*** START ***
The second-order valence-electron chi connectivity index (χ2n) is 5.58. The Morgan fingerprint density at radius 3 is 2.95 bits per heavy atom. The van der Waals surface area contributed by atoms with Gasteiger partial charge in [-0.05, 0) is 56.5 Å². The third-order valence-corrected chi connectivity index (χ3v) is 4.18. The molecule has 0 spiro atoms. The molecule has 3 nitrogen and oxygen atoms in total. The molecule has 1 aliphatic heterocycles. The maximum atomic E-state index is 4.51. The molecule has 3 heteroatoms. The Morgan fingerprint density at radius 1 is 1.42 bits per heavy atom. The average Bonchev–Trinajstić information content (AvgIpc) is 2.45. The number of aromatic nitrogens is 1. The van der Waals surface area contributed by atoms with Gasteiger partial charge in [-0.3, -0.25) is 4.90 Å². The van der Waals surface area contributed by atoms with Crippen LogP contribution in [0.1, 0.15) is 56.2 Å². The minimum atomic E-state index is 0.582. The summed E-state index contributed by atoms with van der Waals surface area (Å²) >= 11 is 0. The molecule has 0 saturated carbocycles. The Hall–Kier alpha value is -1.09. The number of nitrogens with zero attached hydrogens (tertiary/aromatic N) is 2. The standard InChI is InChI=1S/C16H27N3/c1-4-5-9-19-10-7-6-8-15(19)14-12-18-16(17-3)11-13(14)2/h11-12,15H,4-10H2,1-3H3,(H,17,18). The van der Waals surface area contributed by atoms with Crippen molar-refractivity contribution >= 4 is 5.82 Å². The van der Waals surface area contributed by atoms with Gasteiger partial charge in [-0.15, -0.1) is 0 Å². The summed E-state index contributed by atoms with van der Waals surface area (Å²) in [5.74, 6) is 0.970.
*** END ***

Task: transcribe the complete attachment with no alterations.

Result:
The second-order valence-electron chi connectivity index (χ2n) is 5.58. The Morgan fingerprint density at radius 3 is 2.95 bits per heavy atom. The van der Waals surface area contributed by atoms with Gasteiger partial charge in [-0.05, 0) is 56.5 Å². The third-order valence-corrected chi connectivity index (χ3v) is 4.18. The molecule has 0 spiro atoms. The molecule has 3 nitrogen and oxygen atoms in total. The molecule has 1 aliphatic heterocycles. The maximum atomic E-state index is 4.51. The molecule has 3 heteroatoms. The Morgan fingerprint density at radius 1 is 1.42 bits per heavy atom. The average Bonchev–Trinajstić information content (AvgIpc) is 2.45. The number of aromatic nitrogens is 1. The van der Waals surface area contributed by atoms with Gasteiger partial charge in [-0.3, -0.25) is 4.90 Å². The van der Waals surface area contributed by atoms with Crippen LogP contribution in [0.1, 0.15) is 56.2 Å². The minimum atomic E-state index is 0.582. The summed E-state index contributed by atoms with van der Waals surface area (Å²) >= 11 is 0. The molecule has 0 saturated carbocycles. The Hall–Kier alpha value is -1.09. The number of nitrogens with zero attached hydrogens (tertiary/aromatic N) is 2. The standard InChI is InChI=1S/C16H27N3/c1-4-5-9-19-10-7-6-8-15(19)14-12-18-16(17-3)11-13(14)2/h11-12,15H,4-10H2,1-3H3,(H,17,18). The van der Waals surface area contributed by atoms with Crippen molar-refractivity contribution >= 4 is 5.82 Å². The van der Waals surface area contributed by atoms with Gasteiger partial charge in [-0.15, -0.1) is 0 Å². The summed E-state index contributed by atoms with van der Waals surface area (Å²) in [5.74, 6) is 0.970.